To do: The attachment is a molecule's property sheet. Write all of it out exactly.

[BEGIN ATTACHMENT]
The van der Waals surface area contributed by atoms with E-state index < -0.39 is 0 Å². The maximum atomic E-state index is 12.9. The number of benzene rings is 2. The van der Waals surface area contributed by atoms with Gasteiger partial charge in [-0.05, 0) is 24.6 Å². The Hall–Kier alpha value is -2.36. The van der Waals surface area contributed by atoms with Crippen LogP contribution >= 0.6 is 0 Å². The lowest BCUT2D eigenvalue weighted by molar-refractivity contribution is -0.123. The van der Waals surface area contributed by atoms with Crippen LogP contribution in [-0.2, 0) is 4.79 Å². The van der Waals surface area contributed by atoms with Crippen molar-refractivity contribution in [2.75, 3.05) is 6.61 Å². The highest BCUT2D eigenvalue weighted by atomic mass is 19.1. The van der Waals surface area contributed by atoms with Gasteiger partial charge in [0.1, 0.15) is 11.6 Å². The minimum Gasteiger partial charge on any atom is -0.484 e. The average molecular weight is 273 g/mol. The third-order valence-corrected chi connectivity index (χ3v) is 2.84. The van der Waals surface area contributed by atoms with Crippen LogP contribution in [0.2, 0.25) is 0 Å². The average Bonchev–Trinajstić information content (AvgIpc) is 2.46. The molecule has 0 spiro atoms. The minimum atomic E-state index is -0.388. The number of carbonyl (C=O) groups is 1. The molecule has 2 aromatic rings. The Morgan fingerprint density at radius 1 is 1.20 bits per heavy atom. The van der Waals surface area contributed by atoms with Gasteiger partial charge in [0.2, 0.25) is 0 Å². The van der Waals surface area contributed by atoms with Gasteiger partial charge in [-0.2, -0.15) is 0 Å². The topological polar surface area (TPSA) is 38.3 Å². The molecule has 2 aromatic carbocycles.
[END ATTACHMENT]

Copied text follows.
The van der Waals surface area contributed by atoms with E-state index < -0.39 is 0 Å². The maximum atomic E-state index is 12.9. The number of benzene rings is 2. The van der Waals surface area contributed by atoms with Gasteiger partial charge in [-0.05, 0) is 24.6 Å². The Hall–Kier alpha value is -2.36. The van der Waals surface area contributed by atoms with Crippen LogP contribution >= 0.6 is 0 Å². The lowest BCUT2D eigenvalue weighted by molar-refractivity contribution is -0.123. The van der Waals surface area contributed by atoms with Crippen LogP contribution in [-0.2, 0) is 4.79 Å². The van der Waals surface area contributed by atoms with Crippen molar-refractivity contribution in [2.75, 3.05) is 6.61 Å². The highest BCUT2D eigenvalue weighted by atomic mass is 19.1. The van der Waals surface area contributed by atoms with Gasteiger partial charge in [0.1, 0.15) is 11.6 Å². The minimum Gasteiger partial charge on any atom is -0.484 e. The average molecular weight is 273 g/mol. The third-order valence-corrected chi connectivity index (χ3v) is 2.84. The van der Waals surface area contributed by atoms with Crippen LogP contribution in [0.2, 0.25) is 0 Å². The average Bonchev–Trinajstić information content (AvgIpc) is 2.46. The molecule has 0 spiro atoms. The minimum atomic E-state index is -0.388. The number of carbonyl (C=O) groups is 1. The molecule has 2 aromatic rings. The Morgan fingerprint density at radius 1 is 1.20 bits per heavy atom. The van der Waals surface area contributed by atoms with Gasteiger partial charge in [0.2, 0.25) is 0 Å². The van der Waals surface area contributed by atoms with Gasteiger partial charge in [-0.2, -0.15) is 0 Å². The topological polar surface area (TPSA) is 38.3 Å². The molecule has 2 aromatic carbocycles.